C3 City Campus Executive Pastor Kirrily Lowe shares her reflections on being a mother, wife, and daughter of our magnificent God.
It was Sunday morning one week ago. I gird my heart for the challenge of getting 3 strong, noisy, lively boys and my husband out the door in a peaceful, calm fashion ready for a great day in church.
The temptation comes to complain about all that is in my hands. So often the stress rises, the scream rises, the Mummy tantrum begins. But this Sunday I hear a deeper voice, a calmer voice, a quieter voice, the voice of my spirit , quietly it bubbles up and I hear the words “My cup runneth over”.
And I know it is true, my cup does runneth over. How is it that a blessed cup can so easily turn into a messy stressful cup, that becomes a complaining cup, which becomes an empty cup drained of all the life and joy in it?
On this Sunday morning my perspective shifts and my heart utters praise and gratitude to God for all that is in my hands.
Maybe a cup running over will always feel a little bit messy, a little bit out of control, a little bit beyond our capacity to contain it. Maybe we aren’t meant to contain it, maybe a blessed life lets the cup run over and rejoices as it does.
Four days later I am at the celebration service of the life of beautiful, brave and mighty little Hugo White - who left this earth to run and play with Jesus at the brave age of 5. I see a family standing and giving glory to God that their cup runneth over, as they thank God for the life of their little gift Hugo.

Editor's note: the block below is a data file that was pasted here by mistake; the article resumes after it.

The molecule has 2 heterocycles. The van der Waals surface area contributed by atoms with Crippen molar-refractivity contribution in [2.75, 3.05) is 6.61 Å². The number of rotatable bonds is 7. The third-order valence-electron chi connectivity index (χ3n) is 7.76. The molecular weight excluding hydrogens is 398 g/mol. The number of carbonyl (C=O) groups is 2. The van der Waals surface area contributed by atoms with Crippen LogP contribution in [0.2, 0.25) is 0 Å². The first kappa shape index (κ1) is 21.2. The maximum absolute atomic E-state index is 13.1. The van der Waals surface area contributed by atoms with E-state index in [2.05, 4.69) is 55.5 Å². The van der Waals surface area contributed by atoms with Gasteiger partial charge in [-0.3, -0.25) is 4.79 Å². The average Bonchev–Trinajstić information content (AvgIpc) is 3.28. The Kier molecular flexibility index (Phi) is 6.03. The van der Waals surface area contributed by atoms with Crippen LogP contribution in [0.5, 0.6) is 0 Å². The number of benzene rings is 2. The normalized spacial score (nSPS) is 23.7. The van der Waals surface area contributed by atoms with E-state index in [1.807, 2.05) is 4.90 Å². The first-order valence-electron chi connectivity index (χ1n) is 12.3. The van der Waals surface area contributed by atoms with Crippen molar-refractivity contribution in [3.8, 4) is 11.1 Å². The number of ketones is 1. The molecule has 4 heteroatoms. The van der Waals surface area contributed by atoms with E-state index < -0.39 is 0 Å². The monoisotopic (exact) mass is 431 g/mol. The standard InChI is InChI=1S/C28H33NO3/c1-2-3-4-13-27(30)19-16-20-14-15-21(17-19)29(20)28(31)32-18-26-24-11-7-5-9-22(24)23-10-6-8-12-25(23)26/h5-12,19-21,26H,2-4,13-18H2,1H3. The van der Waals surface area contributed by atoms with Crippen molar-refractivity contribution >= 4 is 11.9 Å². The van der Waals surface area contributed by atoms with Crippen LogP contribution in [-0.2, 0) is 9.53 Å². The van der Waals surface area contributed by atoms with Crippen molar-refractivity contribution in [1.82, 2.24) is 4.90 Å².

I am in awe, and I think about Jesus, and the night he asked His father to take a cup from Him, the cup of suffering, the cup of pain, the cup of rejection, the cup of separation from the Father. Against His will he drank the cup the father gave Him, and that cup, so bitter to drink became a cup that runneth over – bringing salvation and blessing to all humanity.
And I wonder, perhaps even the painful cups, the difficult cups, are the cups where we will see God’s goodness and glory most runneth over, where His power and blessing are most evident. Perhaps the cups we don’t want to drink are the cups that will run over for the blessing of others. Perhaps there are times we drink the bitter water to turn it into better water for those around us.
I search my bible for “My cup runneth over” and surprisingly I find it in the heart of the 23rd Psalm.
King David has a cup running over in the valley of the shadow of death. He has a cup running over when surrounded by enemies.
Have we become confused about the cup that runs over? Our natural mind cries out for the cup of circumstantial blessing. Our spiritual minds cry out for the cup of living water, the cup that never runs out, the cup of the presence and power of the living God. The cup that overflows through any and every circumstance.
I am learning God’s ways, how He heals our eyes to see the cup running over in the midst of our circumstances, before he shifts our circumstances. As David boldly declares the cup that runs over, goodness and mercy chase him down.
I thank God for my cup that runs over. And I cry out for healing medicine for my eyes. May I always perceive the overflowing cup. May my blindness be healed.
You can read more of Kirrily's reflections and thoughts at her website, kirrilylowe.com.